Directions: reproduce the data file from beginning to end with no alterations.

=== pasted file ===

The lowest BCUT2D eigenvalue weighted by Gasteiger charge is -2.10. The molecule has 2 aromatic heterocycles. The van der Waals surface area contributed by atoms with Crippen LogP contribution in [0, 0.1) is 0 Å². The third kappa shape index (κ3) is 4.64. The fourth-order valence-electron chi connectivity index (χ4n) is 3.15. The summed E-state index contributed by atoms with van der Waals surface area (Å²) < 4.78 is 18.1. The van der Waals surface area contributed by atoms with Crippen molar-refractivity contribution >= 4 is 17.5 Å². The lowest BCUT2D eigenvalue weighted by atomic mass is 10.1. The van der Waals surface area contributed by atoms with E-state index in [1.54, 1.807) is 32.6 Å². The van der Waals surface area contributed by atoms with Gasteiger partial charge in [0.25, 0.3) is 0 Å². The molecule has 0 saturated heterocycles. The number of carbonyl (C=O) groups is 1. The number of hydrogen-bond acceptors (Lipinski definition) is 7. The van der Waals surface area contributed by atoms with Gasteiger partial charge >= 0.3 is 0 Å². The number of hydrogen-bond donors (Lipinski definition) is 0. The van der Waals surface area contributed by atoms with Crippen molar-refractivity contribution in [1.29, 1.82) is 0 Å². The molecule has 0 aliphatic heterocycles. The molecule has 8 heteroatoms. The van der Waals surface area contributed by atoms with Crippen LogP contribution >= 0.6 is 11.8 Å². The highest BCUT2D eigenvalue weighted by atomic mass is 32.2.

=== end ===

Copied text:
The lowest BCUT2D eigenvalue weighted by Gasteiger charge is -2.10. The molecule has 2 aromatic heterocycles. The van der Waals surface area contributed by atoms with Crippen LogP contribution in [0, 0.1) is 0 Å². The third kappa shape index (κ3) is 4.64. The fourth-order valence-electron chi connectivity index (χ4n) is 3.15. The summed E-state index contributed by atoms with van der Waals surface area (Å²) < 4.78 is 18.1. The van der Waals surface area contributed by atoms with Crippen molar-refractivity contribution >= 4 is 17.5 Å². The lowest BCUT2D eigenvalue weighted by atomic mass is 10.1. The van der Waals surface area contributed by atoms with E-state index in [1.54, 1.807) is 32.6 Å². The van der Waals surface area contributed by atoms with Gasteiger partial charge in [0.25, 0.3) is 0 Å². The molecule has 0 saturated heterocycles. The number of carbonyl (C=O) groups is 1. The number of hydrogen-bond acceptors (Lipinski definition) is 7. The van der Waals surface area contributed by atoms with Gasteiger partial charge >= 0.3 is 0 Å². The number of hydrogen-bond donors (Lipinski definition) is 0. The van der Waals surface area contributed by atoms with Crippen molar-refractivity contribution in [1.29, 1.82) is 0 Å². The molecule has 0 aliphatic heterocycles. The molecule has 8 heteroatoms. The van der Waals surface area contributed by atoms with Crippen LogP contribution >= 0.6 is 11.8 Å². The highest BCUT2D eigenvalue weighted by atomic mass is 32.2.